In an essay to be released Sept. 19 in the journal Science, Partha Dasgupta, an economist at St John's College, Cambridge University, and Veerabhadran Ramanathan, a climate and atmospheric scientist at Scripps Institution of Oceanography, UC San Diego, argue that safeguarding the well-being of all individuals, stabilizing climate change, and providing universal access to energy are “central to disrupting destructive feedbacks.”
Those feedbacks are caused by the collision of unsustainable consumption of natural resources, poverty, and population stressors around the world. The authors call for all countries to take stock of their inventory of “natural capital” and assess the true value of that capital.
The essay, “Pursuit of the Common Good” appears just days before Ramanathan addresses a United Nations summit on climate change in New York. He will speak at the summit on Sept. 23, touching in part on the transformational role religions can play in mobilizing public support. Accompanying Dasgupta and Ramanathan’s essay is an editorial from Science Editor-in-chief and Scripps alumna Marcia McNutt in which she lauds Pope Francis’ call for active environmental stewardship from all members of society.
“Over and above institutional reforms and policy changes that are required, there is a need to re-orient our attitude toward nature and thereby toward ourselves,” say Dasgupta and Ramanathan in the essay.
“This is a watershed moment,” said Naomi Oreskes, a historian of science at Harvard University. “For twenty years, scientists have been reluctant to speak out on the need to change business as usual for fear of being labelled ‘political,’ and reluctant to address the moral dimensions of climate change for fear of being labelled ‘unscientific.’ Now, following in the footsteps of great scientific and moral leaders like Niels Bohr and Albert Einstein, Professors Dasgupta and Ramanthan remind us that we are all responsible for the common good."
The essay follows a first-of-its kind workshop co-convened by Ramanathan and Dasgupta of two Vatican academies that provide information to pontiffs on a range of societal and science matters. The workshop, “Sustainable Humanity, Sustainable Nature, Our Responsibility,” brought together the Pontifical Academy of Sciences and the Pontifical Academy of Social Sciences from May 2 to May 6. Since then, Pope Francis has made several calls for the need to protect creation, including a joint statement with Orthodox Church Ecumenical Patriarch Bartholomew I released on May 25 which interwove affirmations of the need to respect nature and human dignity. It is anticipated that environmental stewardship will be the subject of a future papal encyclical.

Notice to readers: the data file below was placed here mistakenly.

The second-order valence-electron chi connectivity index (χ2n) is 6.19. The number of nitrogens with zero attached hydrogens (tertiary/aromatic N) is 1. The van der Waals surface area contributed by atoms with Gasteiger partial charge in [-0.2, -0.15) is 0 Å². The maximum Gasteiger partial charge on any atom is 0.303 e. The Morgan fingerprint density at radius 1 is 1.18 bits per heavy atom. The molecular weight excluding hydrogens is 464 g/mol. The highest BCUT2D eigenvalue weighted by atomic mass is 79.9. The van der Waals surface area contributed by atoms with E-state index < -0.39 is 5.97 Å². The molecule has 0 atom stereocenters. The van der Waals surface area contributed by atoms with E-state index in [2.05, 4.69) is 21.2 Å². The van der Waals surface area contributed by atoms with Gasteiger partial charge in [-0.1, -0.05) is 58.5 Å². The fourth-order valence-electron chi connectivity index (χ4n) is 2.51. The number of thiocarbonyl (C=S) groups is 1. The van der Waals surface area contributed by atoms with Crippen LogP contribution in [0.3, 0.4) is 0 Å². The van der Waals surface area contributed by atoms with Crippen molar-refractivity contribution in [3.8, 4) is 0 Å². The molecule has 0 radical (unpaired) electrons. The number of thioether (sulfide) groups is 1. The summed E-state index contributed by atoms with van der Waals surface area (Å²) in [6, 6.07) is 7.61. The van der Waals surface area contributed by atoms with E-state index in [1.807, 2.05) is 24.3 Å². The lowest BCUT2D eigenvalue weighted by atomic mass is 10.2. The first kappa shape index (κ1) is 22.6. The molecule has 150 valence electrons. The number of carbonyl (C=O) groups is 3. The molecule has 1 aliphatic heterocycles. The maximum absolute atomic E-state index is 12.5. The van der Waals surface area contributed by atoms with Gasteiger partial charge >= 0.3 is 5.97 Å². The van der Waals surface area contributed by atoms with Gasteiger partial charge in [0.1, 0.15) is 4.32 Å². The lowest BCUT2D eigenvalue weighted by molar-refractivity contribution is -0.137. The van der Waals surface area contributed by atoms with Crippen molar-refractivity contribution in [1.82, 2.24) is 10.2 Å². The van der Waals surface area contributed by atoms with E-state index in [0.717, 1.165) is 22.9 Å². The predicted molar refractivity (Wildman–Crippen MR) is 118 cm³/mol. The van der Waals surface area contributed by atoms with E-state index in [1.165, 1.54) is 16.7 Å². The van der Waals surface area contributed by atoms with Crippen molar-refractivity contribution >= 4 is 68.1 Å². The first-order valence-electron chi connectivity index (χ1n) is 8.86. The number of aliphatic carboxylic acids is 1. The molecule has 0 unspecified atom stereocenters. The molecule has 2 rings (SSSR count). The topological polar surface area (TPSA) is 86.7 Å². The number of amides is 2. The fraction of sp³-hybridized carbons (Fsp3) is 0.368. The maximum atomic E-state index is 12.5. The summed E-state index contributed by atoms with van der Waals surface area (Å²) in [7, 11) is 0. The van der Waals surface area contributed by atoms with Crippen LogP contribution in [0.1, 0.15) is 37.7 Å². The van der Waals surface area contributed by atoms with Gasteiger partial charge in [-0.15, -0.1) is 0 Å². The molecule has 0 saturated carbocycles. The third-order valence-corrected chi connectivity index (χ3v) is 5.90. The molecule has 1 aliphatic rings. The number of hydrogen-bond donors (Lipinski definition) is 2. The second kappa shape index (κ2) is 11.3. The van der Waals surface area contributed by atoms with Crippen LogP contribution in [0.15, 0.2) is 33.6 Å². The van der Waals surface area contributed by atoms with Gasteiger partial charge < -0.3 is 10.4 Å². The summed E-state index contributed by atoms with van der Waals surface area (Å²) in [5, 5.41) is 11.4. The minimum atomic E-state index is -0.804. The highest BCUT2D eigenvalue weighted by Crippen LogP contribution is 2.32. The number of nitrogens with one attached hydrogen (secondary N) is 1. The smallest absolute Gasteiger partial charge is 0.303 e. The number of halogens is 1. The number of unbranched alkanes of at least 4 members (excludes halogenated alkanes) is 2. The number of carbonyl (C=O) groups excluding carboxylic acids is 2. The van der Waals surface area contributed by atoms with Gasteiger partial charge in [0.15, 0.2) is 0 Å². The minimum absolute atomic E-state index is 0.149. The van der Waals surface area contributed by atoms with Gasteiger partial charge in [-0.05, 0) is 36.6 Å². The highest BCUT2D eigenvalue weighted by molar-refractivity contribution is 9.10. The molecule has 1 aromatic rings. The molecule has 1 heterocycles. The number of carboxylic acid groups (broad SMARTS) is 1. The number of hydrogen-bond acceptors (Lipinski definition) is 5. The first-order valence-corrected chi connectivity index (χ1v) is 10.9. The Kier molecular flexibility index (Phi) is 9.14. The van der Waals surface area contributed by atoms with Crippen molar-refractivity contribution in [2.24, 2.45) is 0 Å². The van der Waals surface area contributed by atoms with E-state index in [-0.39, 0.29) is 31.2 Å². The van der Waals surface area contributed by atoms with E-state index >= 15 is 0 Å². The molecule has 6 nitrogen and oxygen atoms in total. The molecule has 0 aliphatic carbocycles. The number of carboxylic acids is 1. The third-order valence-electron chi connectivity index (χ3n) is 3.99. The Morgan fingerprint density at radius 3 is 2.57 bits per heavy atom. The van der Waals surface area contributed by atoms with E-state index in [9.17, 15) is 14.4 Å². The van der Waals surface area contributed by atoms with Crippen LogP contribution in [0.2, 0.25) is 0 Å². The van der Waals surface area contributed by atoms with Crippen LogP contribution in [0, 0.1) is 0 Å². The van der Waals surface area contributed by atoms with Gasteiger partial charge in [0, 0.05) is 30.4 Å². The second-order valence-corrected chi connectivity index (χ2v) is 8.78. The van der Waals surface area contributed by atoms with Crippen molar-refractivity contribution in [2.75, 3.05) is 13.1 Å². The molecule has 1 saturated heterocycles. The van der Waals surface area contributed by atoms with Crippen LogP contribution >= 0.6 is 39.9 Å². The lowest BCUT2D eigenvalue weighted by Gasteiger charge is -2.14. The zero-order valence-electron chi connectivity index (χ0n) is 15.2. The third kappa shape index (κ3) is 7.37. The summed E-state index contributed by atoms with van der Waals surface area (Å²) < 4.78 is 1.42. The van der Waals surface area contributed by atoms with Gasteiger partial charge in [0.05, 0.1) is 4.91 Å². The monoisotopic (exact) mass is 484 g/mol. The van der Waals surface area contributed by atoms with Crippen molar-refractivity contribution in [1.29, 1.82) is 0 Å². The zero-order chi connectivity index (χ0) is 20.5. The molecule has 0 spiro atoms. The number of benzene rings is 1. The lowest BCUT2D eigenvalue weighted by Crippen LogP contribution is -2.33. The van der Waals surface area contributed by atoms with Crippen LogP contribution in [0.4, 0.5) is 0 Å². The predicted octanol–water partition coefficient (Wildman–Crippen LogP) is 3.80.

"That the intellectual and institutional structures we rely on are bad news for our descendants should not be controversial, but most people think it is someone else's problem,” said Dasgupta. “I guess it's a sense of defeat that led Ram and I to seek help from the Vatican."
“I believe that I can speak for all of us who attended the Vatican workshop on sustainability at how inspired we were at the courageous leadership on these issues shown by the Pope, who struck me as a remarkably humble man,” said McNutt. “At a time when the globe suffers from a leadership vacuum on sustainability issues, he is a beacon of hope."
Ramanathan’s research over 40 years has led to recent study of the climate effects of aerosols, especially pollutants. He has estimated that reducing emissions of several short-lived climate pollutants can bring quick relief to climate change in the coming decades. Replacing solid fuels used by the world’s poor for cooking and providing heat and light to their homes with more sustainable alternatives, reducing black carbon and nitrogen oxide emissions from diesel engines, and reducing fugitive methane leaks are among the many practical measures that can reduce the projected near-term warming trends by as much as 50 percent. Drastic reductions in emissions of the short-lived climate pollutants by the rich and the poor would also save as many as 100 million lives during the next four decades and avoid crop losses sufficient to feed the poorest billion people.